The reason demand for money increases during economic progress is that as a person becomes wealthier he typically desires to hold a larger amount of assets, including money. Of course, people don’t have to do this, but it seems that during the economic progress of the latter part of the nineteenth century, they did hold more money and their standards of living rose. (The money supply was increasing at roughly the same rate as the rate of increase in real GDP.)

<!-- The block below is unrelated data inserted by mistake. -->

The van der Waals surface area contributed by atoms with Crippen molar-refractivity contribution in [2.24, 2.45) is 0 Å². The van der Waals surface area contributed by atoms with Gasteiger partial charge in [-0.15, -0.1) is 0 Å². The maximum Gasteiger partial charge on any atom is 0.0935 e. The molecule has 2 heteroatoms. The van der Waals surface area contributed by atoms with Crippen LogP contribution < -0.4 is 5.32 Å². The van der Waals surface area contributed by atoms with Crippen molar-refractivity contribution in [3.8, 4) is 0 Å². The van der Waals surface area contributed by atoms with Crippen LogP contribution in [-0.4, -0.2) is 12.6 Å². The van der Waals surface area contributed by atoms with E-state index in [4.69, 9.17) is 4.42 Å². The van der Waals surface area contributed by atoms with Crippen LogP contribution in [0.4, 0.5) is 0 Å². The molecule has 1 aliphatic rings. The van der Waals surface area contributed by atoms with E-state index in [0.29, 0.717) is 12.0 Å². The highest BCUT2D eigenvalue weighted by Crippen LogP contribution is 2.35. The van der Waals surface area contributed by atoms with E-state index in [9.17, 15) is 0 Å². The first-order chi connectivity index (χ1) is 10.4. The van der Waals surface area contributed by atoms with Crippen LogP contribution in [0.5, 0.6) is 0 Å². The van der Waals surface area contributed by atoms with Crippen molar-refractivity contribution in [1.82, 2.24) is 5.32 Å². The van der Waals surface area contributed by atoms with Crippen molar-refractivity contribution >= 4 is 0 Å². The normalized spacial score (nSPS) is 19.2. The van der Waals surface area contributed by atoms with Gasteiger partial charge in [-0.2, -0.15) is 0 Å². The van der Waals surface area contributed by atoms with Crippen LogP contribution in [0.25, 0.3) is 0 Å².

Saving and lending money earns the rate of return on investment. Holding money earns no rate of return since a person keeps the money in his possession instead of investing it. A person decides how to disburse his income between consumption and saving-investing by his time preference and into money holding by his preference to hold money as an asset. Of course, a person could have preferences such that he always holds a minimum amount of money and consumes and invests as much of his income as possible. But this is done to satisfy his preferences, not to produce a stable PPM. The PPM, like any price is a social phenomenon which no one person can control by his actions.